As new autonomous ship technologies race ahead we mustn’t forget that nothing happens unless the regulators allow it, but now the dam’s bursting.


It can be said that the majority of people and companies normally see change coming well before it arrives, take the arrival of self-driving cars for example, we all by now know they’re coming. And it’s also often relatively easy to figure out what the impact of a new trend, or technology, will be. But often what’s difficult is understanding the “when” – when will this new trend arrive, when will the tipping point for the industry occur, and when should people or companies start planning for its arrival so they can either mitigate its impact, or ride, or lead the wave?


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One of the biggest indicators that the pace of change is about to accelerate is when regulators soften and change their stance, for example, allowing companies to test new concepts, or sell or operate new things. And it’s exactly the same with autonomous ships – if the regulators say no then nothing changes, but if they say yes, well, then an entire industry changes, and the effects of that ripple across every industry on Earth, and this is precisely what’s now happening in the world of shipping. It now looks like we are seeing the start of the end of manned shipping on the high seas.

Following a proposal by a number of countries around the world to include autonomous ships on its agenda, last week the International Maritime Organization (IMO) Maritime Safety Committee announced that it has now started the formal process of establishing a new legal framework that will allow companies to “responsibly, safely and securely operate” the first generation of “Maritime Autonomous Surface Ships” (MASS) in international waters, and given the fact that the world’s first officially recognised GPS spoofing attack put 20 cargo ships 32km inland at an airport, I’ll wager that security could be an interesting challenge…


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The IMO’s starting point will be to map and assess how the existing international regulations can be applied to autonomous ships and maritime technologies and to begin with they are going to identify the IMO regulations that currently preclude or prevent unmanned operations, identify applications that have no impact on unmanned operations, and lastly identify regulations that do not preclude autonomous operations but that might need to be amended.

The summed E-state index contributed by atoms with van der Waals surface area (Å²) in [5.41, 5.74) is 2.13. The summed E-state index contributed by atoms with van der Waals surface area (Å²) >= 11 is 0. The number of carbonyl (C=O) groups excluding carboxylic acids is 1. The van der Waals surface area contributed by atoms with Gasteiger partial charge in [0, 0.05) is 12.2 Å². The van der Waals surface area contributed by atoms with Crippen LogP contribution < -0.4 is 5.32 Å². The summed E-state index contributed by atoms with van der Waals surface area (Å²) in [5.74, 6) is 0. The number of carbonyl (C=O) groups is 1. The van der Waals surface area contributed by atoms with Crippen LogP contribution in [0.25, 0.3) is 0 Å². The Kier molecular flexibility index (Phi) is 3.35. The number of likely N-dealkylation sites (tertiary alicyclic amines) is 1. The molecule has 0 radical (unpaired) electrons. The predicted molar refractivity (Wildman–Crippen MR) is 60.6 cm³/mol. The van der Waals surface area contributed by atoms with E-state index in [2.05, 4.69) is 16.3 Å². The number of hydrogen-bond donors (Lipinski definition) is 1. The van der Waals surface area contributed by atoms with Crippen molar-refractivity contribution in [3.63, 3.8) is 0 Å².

“Despite some concern, it was generally agreed that the IMO needs to start its work now. There was also general agreement that the IMO must take into consideration how developments will affect the seafarers,” the Danish Maritime Authority said.

“There was a surprisingly high level of support for starting the work on the regulation of autonomous ships, even from countries expected to be negative as they are major suppliers of seafarers,” added Lasse Karlsen, Technical Director in Norwegian Maritime Authority.


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However, while it looks like the scoping exercise won’t be completed until 2020, after all, technology moves fast and regulators move slowly and cautiously, many of the autonomous ship builders, who are racing to fill the seas with drone ships, such as Rolls Royce, who announced their plans to develop autonomous ships last year, believe that the first regulations to allow autonomous operations might first appear in 2023, although that said, bearing in mind that autonomous ships look like they can cut the cost of shipping not by a small amount, but by up to 22 percent, they are hoping that this date can be pulled forwards.

At the same time though, while the IMO regulates international waters individual sovereign states, who all control their own waters, can start trials and operations today, at their own discretion. And that’s not something that’s lost on Australia who recently announced they’ll welcome operators with open arms, and Norway, who in 2018 will trial, albeit initially with a small crew, the world’s first fully autonomous cargo ship the YARA Birkeland.


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As the number of autonomous and autonomous capable ships grows, from US Navy robot boats and mine hunters like the Sea Hunter, and the 600ft destroyer USN Zumwalt, to Amsterdam’s Roboats it looks like the Robo-ships are coming.

About author

Matthew Griffin

Matthew Griffin, described as “The Adviser behind the Advisers” and a “Young Kurzweil,” is the founder and CEO of the World Futures Forum and the 311 Institute, a global Futures and Deep Futures consultancy working between the dates of 2020 to 2070, and is an award winning futurist, and author of “Codex of the Future” series. Regularly featured in the global media, including AP, BBC, Bloomberg, CNBC, Discovery, RT, Viacom, and WIRED, Matthew’s ability to identify, track, and explain the impacts of hundreds of revolutionary emerging technologies on global culture, industry and society, is unparalleled. Recognised for the past six years as one of the world’s foremost futurists, innovation and strategy experts Matthew is an international speaker who helps governments, investors, multi-nationals and regulators around the world envision, build and lead an inclusive, sustainable future. A rare talent Matthew’s recent work includes mentoring Lunar XPrize teams, re-envisioning global education and training with the G20, and helping the world’s largest organisations envision and ideate the future of their products and services, industries, and countries. Matthew's clients include three Prime Ministers and several governments, including the G7, Accenture, Aon, Bain & Co, BCG, Credit Suisse, Dell EMC, Dentons, Deloitte, E&Y, GEMS, Huawei, JPMorgan Chase, KPMG, Lego, McKinsey, PWC, Qualcomm, SAP, Samsung, Sopra Steria, T-Mobile, and many more.

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